†Data from the SMART study; 2 other trials reported 1 death in the β-agonist group and 0 deaths in the placebo group.
The meta-analysis by Salpeter and colleagues showed that treating patients with asthma using LABAs results in a small but significant increase in death and other major adverse outcomes. Given the high prevalence of asthma and chronic obstructive pulmonary disease (COPD) and the convenience of taking long-acting medication, these findings are important.
Salpeter and colleagues speculate that LABAs may mask symptoms when underlying obstructive airways disease worsens. Of particular concern is the subgroup analysis that examined studies in which ≥ 75% of patients also received ICSs. Even among these patients, the use of LABAs doubled risk for hospitalization, suggesting that ICSs do not fully protect against the adverse effects of LABAs. However, because the SMART study did not provide data on asthma-related hospitalization (1), the largest study was excluded from this subgroup analysis. Also, true use of concurrent ICSs is important in these studies because these adverse outcomes may be a consequence of LABA monotherapy that would be expected to be ameliorated by the concomitant use of ICSs. Furthermore, the review did not address combining LABAs and ICSs in one metered dose inhaler (MDI), which could be less expensive than separate MDIs, and hence more likely to be used. Limited data have been made available from the large multicentre TORCH study of mortality in COPD for participants receiving ICSs plus LABAs (2), but not for participants receiving LABAs alone. As with mortality data from the SMART study (3), these data from the TORCH study are awaited with considerable interest. Heterogeneity of results of relevant studies in relation to actual ICS use also requires further assessment.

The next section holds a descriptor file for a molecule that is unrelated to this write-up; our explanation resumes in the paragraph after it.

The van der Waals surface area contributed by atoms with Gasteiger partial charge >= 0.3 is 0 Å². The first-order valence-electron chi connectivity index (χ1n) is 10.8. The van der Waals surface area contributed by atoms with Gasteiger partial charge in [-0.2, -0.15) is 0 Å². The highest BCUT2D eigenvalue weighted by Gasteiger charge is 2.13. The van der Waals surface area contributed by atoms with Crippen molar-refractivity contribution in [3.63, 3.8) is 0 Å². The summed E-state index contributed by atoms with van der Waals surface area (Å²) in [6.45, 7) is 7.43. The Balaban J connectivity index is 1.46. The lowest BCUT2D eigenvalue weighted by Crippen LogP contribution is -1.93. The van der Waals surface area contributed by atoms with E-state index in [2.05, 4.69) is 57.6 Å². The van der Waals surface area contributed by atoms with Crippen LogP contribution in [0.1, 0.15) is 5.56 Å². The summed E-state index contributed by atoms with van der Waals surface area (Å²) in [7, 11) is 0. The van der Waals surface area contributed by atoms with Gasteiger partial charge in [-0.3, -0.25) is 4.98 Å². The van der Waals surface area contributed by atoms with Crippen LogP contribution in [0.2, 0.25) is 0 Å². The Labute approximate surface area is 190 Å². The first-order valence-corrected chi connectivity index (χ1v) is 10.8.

The meta-analysis is unable to provide insights on whether the adverse outcomes may be related to racial or genetic factors (as has been suggested by post hoc analysis in the SMART study), co-treatments (including combination inhalers and methylxanthines), or baseline disease severity. The bottom line is that LABA monotherapy should not be used in patients with asthma. At the least, this meta-analysis underscores the need for LABAs to only be used as a component of combined ICS and LABA therapy.
Brian J. Smith, MBBS, FRACP, PhD
Anil Roy, MBBS, MD
Queen Elizabeth Hospital
Woodville South, South Australia, Australia
1. Nelson HS, Weiss ST, Bleecker ER, et al. The Salmeterol Multicenter Asthma Research Trial: a comparison of usual pharmacotherapy for asthma or usual pharmacotherapy plus salmeterol. Chest. 2006;129:15-26. [PubMed ID: 16424409]
2. GlaxoSmithKline clinical trial register. Fluticasone propionate/salmeterol xinafoate studies: SCO30003. ctr.gsk.co.uk/Summary/fluticasone_salmeterol/III_SCO30003.pdf (accessed 9 Nov. 2006).
3. Lurie P, Wolfe S. Misleading data analyses in salmeterol (SMART) study. Lancet. 2005;366:1261-2. [PubMed ID: 16214589]